• InputStreamImageSource implements ImageProducer for an image that comes from disk or across the network. When an Image created from an InputStreamImageSource is drawn with drawImage(), the ImageObserver parameter should be the component being drawn on (usually this) since the image information will be loaded periodically with the help of the ImageObserver interface). This class determines how to decode the image type and initializes the ImageDecoder to one of GifImageDecoder, JPEGImageDecoder, or XbmImageDecoder, although that can be overridden by a subclass. It can use a ContentHandler to work with unknown image types.
  • FileImageSource is a subclass of InputStreamImageSource for images that come from the filesystem. It uses the filename to determine the type of image to decode and checks the security manager to ensure that access is allowed.
  • URLImageSource is a subclass of InputStreamImageSource for images that are specified by a URL.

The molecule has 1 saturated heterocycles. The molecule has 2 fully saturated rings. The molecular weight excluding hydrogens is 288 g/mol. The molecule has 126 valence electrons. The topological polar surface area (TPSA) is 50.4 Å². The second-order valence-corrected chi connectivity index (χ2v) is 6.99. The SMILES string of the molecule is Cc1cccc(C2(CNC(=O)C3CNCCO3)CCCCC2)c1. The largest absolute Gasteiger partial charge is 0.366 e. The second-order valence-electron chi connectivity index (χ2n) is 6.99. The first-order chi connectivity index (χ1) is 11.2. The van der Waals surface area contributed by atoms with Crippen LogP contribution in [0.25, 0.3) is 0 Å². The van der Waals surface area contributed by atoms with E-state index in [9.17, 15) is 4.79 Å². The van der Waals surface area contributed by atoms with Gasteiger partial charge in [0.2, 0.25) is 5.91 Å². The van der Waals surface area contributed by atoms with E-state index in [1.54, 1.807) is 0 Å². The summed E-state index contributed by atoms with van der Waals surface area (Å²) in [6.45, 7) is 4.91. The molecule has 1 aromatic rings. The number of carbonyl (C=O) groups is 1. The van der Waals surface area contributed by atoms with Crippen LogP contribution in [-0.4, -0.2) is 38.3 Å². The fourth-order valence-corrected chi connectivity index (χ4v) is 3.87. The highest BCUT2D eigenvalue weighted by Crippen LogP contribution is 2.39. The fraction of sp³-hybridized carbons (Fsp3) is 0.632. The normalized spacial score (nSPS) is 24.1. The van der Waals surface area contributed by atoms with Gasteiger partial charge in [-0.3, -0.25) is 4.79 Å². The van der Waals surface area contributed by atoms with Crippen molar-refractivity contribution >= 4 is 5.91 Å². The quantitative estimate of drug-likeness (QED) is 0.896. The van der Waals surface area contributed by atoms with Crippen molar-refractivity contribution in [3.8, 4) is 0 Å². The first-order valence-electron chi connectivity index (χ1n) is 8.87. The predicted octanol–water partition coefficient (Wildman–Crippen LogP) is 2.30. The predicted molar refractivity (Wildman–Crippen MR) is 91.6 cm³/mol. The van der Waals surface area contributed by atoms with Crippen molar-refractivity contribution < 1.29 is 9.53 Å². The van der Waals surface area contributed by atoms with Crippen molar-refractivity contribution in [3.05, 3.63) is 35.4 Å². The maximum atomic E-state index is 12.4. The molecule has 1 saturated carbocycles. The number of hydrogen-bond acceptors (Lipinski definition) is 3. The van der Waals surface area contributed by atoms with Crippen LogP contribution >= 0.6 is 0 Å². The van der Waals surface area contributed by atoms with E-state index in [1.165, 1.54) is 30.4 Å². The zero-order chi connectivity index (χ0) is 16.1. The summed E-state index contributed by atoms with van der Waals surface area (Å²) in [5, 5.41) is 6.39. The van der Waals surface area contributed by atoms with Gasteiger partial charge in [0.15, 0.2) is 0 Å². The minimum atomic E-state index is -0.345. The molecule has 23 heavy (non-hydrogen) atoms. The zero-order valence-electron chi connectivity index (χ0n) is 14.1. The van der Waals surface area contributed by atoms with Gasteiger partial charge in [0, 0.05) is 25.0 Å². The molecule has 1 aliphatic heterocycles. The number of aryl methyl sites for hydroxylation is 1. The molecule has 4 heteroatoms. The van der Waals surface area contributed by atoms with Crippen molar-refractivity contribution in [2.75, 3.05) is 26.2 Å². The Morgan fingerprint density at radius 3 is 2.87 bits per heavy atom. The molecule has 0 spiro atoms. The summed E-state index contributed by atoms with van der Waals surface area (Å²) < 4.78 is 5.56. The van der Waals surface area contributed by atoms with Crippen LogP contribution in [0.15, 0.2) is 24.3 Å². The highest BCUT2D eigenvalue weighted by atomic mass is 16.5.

• ByteArrayImageSource (Java 1.1 only) is a subclass of InputStreamImageSource for images that are created by calling Toolkit.createImage (byte[]).

Image decoders

An ImageDecoder is utilized to convert the image source to an image object. If there is no decoder for an image type, it can be read in with the help of a ContentHandler or your own class that implements ImageProducer, like the PPMImageDecoder shown in Chapter 12.

  • GifImageDecoder reads in an image file in the GIF format.
  • JPEGImageDecoder reads in an image file in the JPEG format.
  • XbmImageDecoder reads in an image file in the XBM format. Although XBM support is not required by the language specification, support is provided with Netscape Navigator, Internet Explorer, HotJava, and the Java Developer's Kit from Sun.


The ImageFetcher class fetches the actual image from its source. This class creates a separate daemon thread to fetch each image. The thread is run at a higher priority than the default but not at the maximum priority.

* This summary covers Sun's implementation (JDK). Implementations that don't derive from the JDK may behave completely differently.

With Safari, you learn the way you learn best. Get unlimited access to videos, live online training, learning paths, books, interactive tutorials, and more.

Start Free Trial

No credit card required